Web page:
I think that this connection is right on the money. In fact, I detected this in that first story that you wrote. I was actually surprised by this myself. In the first years of all of this Constructal law, I received a lot of correspondence, and a significant amount of it was from people in Japan, Korea, China and India. Many of them wanted to know my origins and how I came to think this way. I would respond with the truth, that I’m from Romania, and that would be a conversation stopper! I became curious, and I asked during my travels to those regions about this initial curiosity, and basically I was told that Eastern cultures have had this ideal or appreciation for the fact that life is movement and flow; that it is never-ending and always morphing. It is all these things that were for me an accidental discovery in 1995. So I sort of get in your column and I agree with you. That’s why, I’m quite positive, that my book will be embraced in that part of the globe.
What about this part of the globe? Do you find that many Westerners willing to think this way?
Even before this book the reaction that I got from my audiences was one of ‘Gee, this is so familiar. I have been thinking this way’ or ‘Everyone knows.’ The version that I like the best is one that comes from high school audiences. The kids confess that mom and dad told them to “Go with the flow” or “If you can’t beat them, join them” or “All roads lead to Rome”. These are words of wisdom that would not be spoken unless the speaker recognizes the design through the branches of which things are flowing. It’s a design that it is not static, not still art, but an architecture that is morphing, that is alive. These are the words of wisdom our ancestors have given us through the centuries. These are things that the Constructal law takes and puts together and says “These are laws of physics. Let’s move on.”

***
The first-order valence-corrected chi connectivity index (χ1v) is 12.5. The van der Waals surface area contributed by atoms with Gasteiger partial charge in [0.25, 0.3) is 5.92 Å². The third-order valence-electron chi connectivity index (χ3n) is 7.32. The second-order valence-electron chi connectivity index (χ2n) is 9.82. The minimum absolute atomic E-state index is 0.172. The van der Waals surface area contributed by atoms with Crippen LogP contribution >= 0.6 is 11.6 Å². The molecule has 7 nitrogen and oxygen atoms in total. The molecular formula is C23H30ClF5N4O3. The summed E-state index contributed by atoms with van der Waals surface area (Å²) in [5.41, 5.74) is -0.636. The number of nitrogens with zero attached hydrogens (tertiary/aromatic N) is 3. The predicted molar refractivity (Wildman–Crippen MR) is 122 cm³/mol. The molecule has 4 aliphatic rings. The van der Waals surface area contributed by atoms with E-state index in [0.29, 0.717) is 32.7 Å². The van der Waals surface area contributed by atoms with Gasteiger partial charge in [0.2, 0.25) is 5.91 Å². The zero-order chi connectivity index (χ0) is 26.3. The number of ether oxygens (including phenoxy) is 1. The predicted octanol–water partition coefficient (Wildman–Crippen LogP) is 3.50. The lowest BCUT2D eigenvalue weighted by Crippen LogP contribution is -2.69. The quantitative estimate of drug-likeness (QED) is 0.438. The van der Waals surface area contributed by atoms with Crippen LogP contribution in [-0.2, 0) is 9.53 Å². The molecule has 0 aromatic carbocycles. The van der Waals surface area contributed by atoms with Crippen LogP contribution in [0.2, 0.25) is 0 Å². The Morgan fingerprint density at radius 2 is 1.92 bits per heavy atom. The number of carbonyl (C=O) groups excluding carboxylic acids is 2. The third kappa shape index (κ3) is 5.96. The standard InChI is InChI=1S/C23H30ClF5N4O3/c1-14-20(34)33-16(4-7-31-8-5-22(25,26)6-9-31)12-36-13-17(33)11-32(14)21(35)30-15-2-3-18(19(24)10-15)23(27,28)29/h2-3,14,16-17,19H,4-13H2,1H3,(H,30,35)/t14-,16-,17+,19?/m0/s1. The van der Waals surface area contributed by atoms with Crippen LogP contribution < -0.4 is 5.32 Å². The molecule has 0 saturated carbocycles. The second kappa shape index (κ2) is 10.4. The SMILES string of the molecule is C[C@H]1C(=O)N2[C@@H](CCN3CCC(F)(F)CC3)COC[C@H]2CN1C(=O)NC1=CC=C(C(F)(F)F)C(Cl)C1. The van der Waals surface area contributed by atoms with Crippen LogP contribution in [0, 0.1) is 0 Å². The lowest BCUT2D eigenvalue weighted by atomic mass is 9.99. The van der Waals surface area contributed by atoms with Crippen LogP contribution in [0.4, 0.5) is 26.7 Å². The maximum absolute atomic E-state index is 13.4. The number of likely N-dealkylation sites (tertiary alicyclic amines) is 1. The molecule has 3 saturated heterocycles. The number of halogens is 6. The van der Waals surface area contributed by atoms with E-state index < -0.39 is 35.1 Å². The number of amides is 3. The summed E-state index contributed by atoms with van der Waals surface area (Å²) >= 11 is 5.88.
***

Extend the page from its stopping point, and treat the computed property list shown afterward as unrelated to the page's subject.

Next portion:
Is there room for free will in a world that is determined by the Constructal law, or are we all part of the flow?
The beginning of your statement is correct. If you’re talking about individuals, you still have free will to make decisions. However, these decisions, according to the Constructal law, are the same “decisions” of everything else that moves. You have to facilitate the movement of the individual or the landscape: It is through this natural tendency that all of us have the will to live longer, more healthily, more safely and with the knowledge of medical care and of course with the happiness of the soul which is known through art and music and things of that type. All of these things are good and I see them as contributing to better and better movement to our animal mass on the landscape, because at the end of the day our legacy on the Earth’s crust is no different than the water from the basin. We have taken mass from here and put it somewhere else. We have contributed to reshaping the Earth’s crust like all of the other things that move on the landscape. Animal migration is a very obvious example of this.
Are you a happier man now that you’ve discovered this law? Has it made your life simpler or happier in some way?
Well, no. I was a happy man from the beginning. No, really! I was lucky at every turn, the big one being coming to America. I didn’t have any problems with depression or being pessimistic about my future, that of those around me or the country. What is true is that because of the Constructal law is that this happy life of mine has become more interesting. I’m talking with a lot of interesting people now. These people aren’t like me, meaning that they’re not mechanical engineers. They are biologists, sociologists, philosophers, civil engineers, and people with programs who don’t have any titles. People want to participate in this interesting discussion. Just last month we had the seventh Constructal law conference in Brazil. It’s not organized by me; it’s organized by this movement that has just come from nowhere! Books are coming out written by other people. I get invited out more than I used to, and I have a lot more friends that I used to. This is fun! Life is a lot more interesting that it used to be.